Insomnia drug class may not affect death and exacerbation risks in patients with COPD

COPD patients who are prescribed an insomnia drug do not have a higher risk of death, according to new research. Credit: ATS

Patients with chronic obstructive pulmonary disease taking newly prescribed non-benzodiazepine benzodiazepine receptor agonists (NBZRAs) such as zolpidem (Ambien, Intermezzo, and other brands), a class of hypnotics prescribed for insomnia, did not have an increased risk of exacerbations requiring hospitalization or death than those who prescribed other types of hypnotics, according to research published at the ATS 2023 International Conference. However, compared to those without hypnotic drugs, the researchers found a greater risk of death or exacerbations.

“Although NBZRAs are commonly used to treat insomnia, they are associated with respiratory depression and even death in patients with COPD,” said lead author Jason Castaneda, MD, resident of internal medicine, University of Washington, Seattle. “While several observational studies have shown this to be the case, these studies lacked an active comparator – another class of drugs to compare with NBZRAs. This may be a confusing factor as insomnia itself is associated with these risks for COPD- patients.”

To tease out the role of NBZRAs, the researchers designed a study that used thousands of Veterans Health Administration medical records to compare the risk of death or inpatient exacerbations for COPD patients who received new prescriptions for NBZRAs with patients who received other medications that were hypnotics, but were not NBZRAs. Among the other hypnotics were melatonin, ramelteon (Rozerem), trazodone (Desyrel, Oleptro), and doxepin (Silenor, SINEquan).

They compared patients who received NBZRAs and other hypnotics on 40 variables, such as demographics, medical and sleep disorders, and the severity of COPD. They also matched patients taking NBZRAs with those not taking sleep aids. Dr. Castaneda and colleagues used a statistical Cox model to compare all-cause death or inpatient COPD exacerbation within one year.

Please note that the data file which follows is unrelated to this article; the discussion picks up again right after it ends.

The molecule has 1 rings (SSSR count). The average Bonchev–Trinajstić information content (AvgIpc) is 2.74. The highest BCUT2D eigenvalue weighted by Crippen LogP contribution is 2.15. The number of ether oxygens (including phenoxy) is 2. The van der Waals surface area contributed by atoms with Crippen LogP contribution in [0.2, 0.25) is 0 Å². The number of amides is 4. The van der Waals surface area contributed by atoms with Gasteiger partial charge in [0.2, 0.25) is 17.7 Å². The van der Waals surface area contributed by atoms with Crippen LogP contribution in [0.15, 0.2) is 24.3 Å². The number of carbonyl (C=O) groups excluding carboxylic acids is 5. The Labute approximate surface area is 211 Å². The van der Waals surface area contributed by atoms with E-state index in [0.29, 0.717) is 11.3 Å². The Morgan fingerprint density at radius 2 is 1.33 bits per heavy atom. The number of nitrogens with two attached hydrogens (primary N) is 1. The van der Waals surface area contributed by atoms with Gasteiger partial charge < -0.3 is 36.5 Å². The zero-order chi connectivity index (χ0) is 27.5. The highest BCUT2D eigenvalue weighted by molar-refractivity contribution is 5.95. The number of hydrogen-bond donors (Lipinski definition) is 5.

The scientists identified 1,276 COPD patients who received new NBZRA prescriptions in Veterans Health Administration records, and 3,372 who received new prescriptions for other hypnotics. When the NBZRA patients were matched with the same number of patients prescribed other hypnotics, the researchers found no difference in patient mortality or exacerbation risk. When compared to the same number of COPD patients who were not prescribed NBZRAs or other hypnotics, they saw greater risks of both death and worsening of the drugs.

Commenting on the significance of the study’s findings, Dr. Castaneda: “The greater risk of hypnotics may reflect residual, unmeasured confounding related to insomnia. It may also be real side effects of hypnotics breaking hypnotic classes. We need additional research so that we can understand the risks of hypnotics in patients with COPD better understand and then optimize strategies to safely improve symptoms.”

The study was conducted at the VA Puget Sound Health Care System. Several of the researchers, including senior author Lucas Donovan, MD, have dual appointments with the VA health care system and the University of Washington.

Offered by American Thoracic Society

Quote: Insomnia drug class may not affect death and exacerbation risks in patients with COPD (2023, May 23) Retrieved May 25, 2023 from . html

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Insomnia drug class may not affect death and exacerbation risks in patients with COPD

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